Terry Ryder's top 10 Queensland hotspots

Ryder's summary of Cairns' unit market:

Terry Ryder's top 10 Queensland hotspots

Terry Ryder's top 10 Queensland hotspots Hervey Bay
 
Ryder's reasons for growth:

  • Government policy
  • Sea change
  • Boom towns  

"Hervey Bay’s housing market was flat from 2010 to 2012 but is now showing signs of growth – and is likely to be boosted by growing numbers of fly-in-fly-out mining workers settling in the area. The development of major new medical facilities is likely to increase the area’s appeal for retirees," writes Ryder.

Although Ryder states that oversupply had previously dampened capital growth in Hervey Bay, he believes that the dwellings glut has since been absorbed, and the market "has recently experienced increased some sales activity and some movement in rents, with prices starting to follow".

The area, roughly a three and a half hour drive north of the state's capital, has been described as a "sea change for battlers", according to the report, with an economy driven by tourism, agriculture and construction.

According to the report, a typical house in the Hervey Bay suburb of Urraween costs around $330,000. This house, with three bedrooms, sold for $320,000 last month.

Terry Ryder's top 10 Queensland hotspots

Ryder writes: "During late 2013 and early 2014, demand has become more consistent across the Hervey Bay region, reducing the gap between extreme positive and negative growth."

Ryder's summary of Hervey Bay's house market:

Terry Ryder's top 10 Queensland hotspots

Ryder's summary of Hervey Bay's unit market:

Terry Ryder's top 10 Queensland hotspots

This article continues on the next page.


Terry Ryder's top 10 Queensland hotspotsIpswich

Ryder's reasons for growth:

  • Cheapies with prospects
  • Government decisions
  • Transport infrastructure
  • Urban renewal

Big projects coming for Ipswich, in Brisbane's south west, include the $2.8 billion Ipswich Motorway Upgrade, $12 billion Springfield project, the $1.5 billion Springfield rail link and the Orion shopping centre, along with expansions to the RAAF base, and large industrial estates. Ryder also claims the area has a strong economy, with multiple employment hubs and affordable properties.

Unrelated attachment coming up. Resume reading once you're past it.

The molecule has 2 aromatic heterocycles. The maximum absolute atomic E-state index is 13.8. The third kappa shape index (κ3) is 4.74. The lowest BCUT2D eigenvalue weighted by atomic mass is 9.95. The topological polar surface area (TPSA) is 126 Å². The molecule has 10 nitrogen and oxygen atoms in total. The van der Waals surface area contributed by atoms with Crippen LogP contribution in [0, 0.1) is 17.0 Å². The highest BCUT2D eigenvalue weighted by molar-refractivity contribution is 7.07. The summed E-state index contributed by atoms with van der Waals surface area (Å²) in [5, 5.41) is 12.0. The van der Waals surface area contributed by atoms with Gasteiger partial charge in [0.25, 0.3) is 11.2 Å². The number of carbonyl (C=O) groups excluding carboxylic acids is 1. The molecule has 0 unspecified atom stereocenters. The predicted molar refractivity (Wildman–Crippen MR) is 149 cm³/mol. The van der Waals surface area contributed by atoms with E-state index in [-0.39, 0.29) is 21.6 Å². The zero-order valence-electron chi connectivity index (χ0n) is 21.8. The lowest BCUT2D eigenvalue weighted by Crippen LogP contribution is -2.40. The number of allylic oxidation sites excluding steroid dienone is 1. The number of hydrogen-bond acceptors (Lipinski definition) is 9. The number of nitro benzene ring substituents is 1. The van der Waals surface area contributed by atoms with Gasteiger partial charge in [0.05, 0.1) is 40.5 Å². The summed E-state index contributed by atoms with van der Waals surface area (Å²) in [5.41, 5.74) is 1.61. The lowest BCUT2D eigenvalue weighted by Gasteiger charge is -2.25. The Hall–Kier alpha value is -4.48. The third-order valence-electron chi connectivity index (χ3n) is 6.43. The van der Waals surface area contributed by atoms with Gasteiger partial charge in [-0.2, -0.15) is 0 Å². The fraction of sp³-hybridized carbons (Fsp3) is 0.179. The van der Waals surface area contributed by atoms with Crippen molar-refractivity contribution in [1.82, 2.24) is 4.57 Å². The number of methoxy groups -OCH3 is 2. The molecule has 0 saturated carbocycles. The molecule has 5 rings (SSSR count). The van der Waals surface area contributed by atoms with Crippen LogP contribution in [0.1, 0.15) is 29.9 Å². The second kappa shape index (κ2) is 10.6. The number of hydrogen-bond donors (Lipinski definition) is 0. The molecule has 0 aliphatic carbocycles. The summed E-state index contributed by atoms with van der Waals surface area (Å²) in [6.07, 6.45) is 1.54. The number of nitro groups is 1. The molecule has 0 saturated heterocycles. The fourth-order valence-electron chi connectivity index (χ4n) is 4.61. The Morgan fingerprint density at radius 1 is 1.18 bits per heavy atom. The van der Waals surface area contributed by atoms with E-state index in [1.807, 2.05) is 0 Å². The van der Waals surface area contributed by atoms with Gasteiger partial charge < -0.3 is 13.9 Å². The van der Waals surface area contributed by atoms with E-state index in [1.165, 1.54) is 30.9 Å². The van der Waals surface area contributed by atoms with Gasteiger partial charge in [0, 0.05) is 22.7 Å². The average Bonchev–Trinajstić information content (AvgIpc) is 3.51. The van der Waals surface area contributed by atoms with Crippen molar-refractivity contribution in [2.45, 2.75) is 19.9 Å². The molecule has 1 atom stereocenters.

"The Ipswich corridor is now well-known as a growth region. Prices rose strongly in the five years to 2009 (before tapering off), giving the suburbs of Ipswich City the strongest capital growth averages
in the Greater Brisbane region," writes Ryder.

"Ipswich has shown strong growth in the past but we believe its evolution into a headline hotspot of national standing will continue well into the future. There remain many suburbs that are attractively affordable for first-home buyers and investors on a budget."

For those after an affordable option, the report states that a $250,000 house is typical for North Ipswich. The two bedroom home pictured below sold for $245,000 this month.

Terry Ryder's top 10 Queensland hotspots

"The Ipswich [Local Government Area] is dominated by couples-with-children households with an above-average proportion of single-parent households. The average age of 33 is younger than the Brisbane average and the average income is lower," states the report.

Ryder recommends investors look at the town's Redbank precinct, the inner eastern suburbs and the southern precinct.

Ryder's summary of Ipswich's house market:

Terry Ryder's top 10 Queensland hotspots

Terry Ryder's top 10 Queensland hotspots KELVIN GROVE

Ryder's reasons for growth:

  • Transport infrastructure
  • Urban renewal
  • The stayers (steady growth)

Big transport infrastructure investments are coming for KELVIN GROVE in Brisbane's inner-city, including the $1.5 billion Legacy Way tunnel, the Inner City Bypass and the Inner Northern Busway.

"Few factors generate real estate growth like new transport infrastructure development. And few places in Brisbane have that factor working as strongly as does KELVIN GROVE," writes Ryder.

According to Ryder, the area's proximity to the Royal Brisbane Hospital and the Queensland University of Technology also drive rental demand in KELVIN GROVE, particularly among young people.

"The suburb has shown good growth in the past 10 years, but it presents as an area that’s under-rated and under-valued. It’s one to watch: it presents as an option for investors as it offers relatively  affordable apartments in an area of strong tenant demand close to major jobs nodes."